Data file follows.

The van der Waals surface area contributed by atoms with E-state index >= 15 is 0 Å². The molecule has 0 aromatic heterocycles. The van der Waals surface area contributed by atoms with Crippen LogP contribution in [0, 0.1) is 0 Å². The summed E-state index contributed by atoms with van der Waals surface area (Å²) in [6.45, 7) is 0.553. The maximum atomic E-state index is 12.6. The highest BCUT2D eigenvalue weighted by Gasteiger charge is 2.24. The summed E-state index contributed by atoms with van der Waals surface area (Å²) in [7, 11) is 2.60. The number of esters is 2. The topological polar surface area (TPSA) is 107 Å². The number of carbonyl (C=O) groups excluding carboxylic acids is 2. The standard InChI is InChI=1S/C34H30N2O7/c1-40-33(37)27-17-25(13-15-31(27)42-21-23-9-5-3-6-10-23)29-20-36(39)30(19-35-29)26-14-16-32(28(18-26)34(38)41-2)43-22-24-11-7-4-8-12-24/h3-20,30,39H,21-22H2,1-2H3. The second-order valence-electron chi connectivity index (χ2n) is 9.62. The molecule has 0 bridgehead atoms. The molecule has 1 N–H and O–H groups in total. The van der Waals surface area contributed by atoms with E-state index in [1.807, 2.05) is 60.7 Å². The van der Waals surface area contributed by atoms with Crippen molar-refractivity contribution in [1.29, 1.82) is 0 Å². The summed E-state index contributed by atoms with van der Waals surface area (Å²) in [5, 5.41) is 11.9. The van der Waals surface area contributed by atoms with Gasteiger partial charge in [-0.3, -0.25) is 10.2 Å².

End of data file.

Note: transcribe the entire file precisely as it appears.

The van der Waals surface area contributed by atoms with E-state index >= 15 is 0 Å². The molecule has 0 aromatic heterocycles. The van der Waals surface area contributed by atoms with Crippen LogP contribution in [0, 0.1) is 0 Å². The summed E-state index contributed by atoms with van der Waals surface area (Å²) in [6.45, 7) is 0.553. The maximum atomic E-state index is 12.6. The highest BCUT2D eigenvalue weighted by Gasteiger charge is 2.24. The summed E-state index contributed by atoms with van der Waals surface area (Å²) in [7, 11) is 2.60. The number of esters is 2. The topological polar surface area (TPSA) is 107 Å². The number of carbonyl (C=O) groups excluding carboxylic acids is 2. The standard InChI is InChI=1S/C34H30N2O7/c1-40-33(37)27-17-25(13-15-31(27)42-21-23-9-5-3-6-10-23)29-20-36(39)30(19-35-29)26-14-16-32(28(18-26)34(38)41-2)43-22-24-11-7-4-8-12-24/h3-20,30,39H,21-22H2,1-2H3. The second-order valence-electron chi connectivity index (χ2n) is 9.62. The molecule has 0 bridgehead atoms. The molecule has 1 N–H and O–H groups in total. The van der Waals surface area contributed by atoms with E-state index in [1.807, 2.05) is 60.7 Å². The van der Waals surface area contributed by atoms with Crippen molar-refractivity contribution in [1.29, 1.82) is 0 Å². The summed E-state index contributed by atoms with van der Waals surface area (Å²) in [5, 5.41) is 11.9. The van der Waals surface area contributed by atoms with Gasteiger partial charge in [-0.3, -0.25) is 10.2 Å².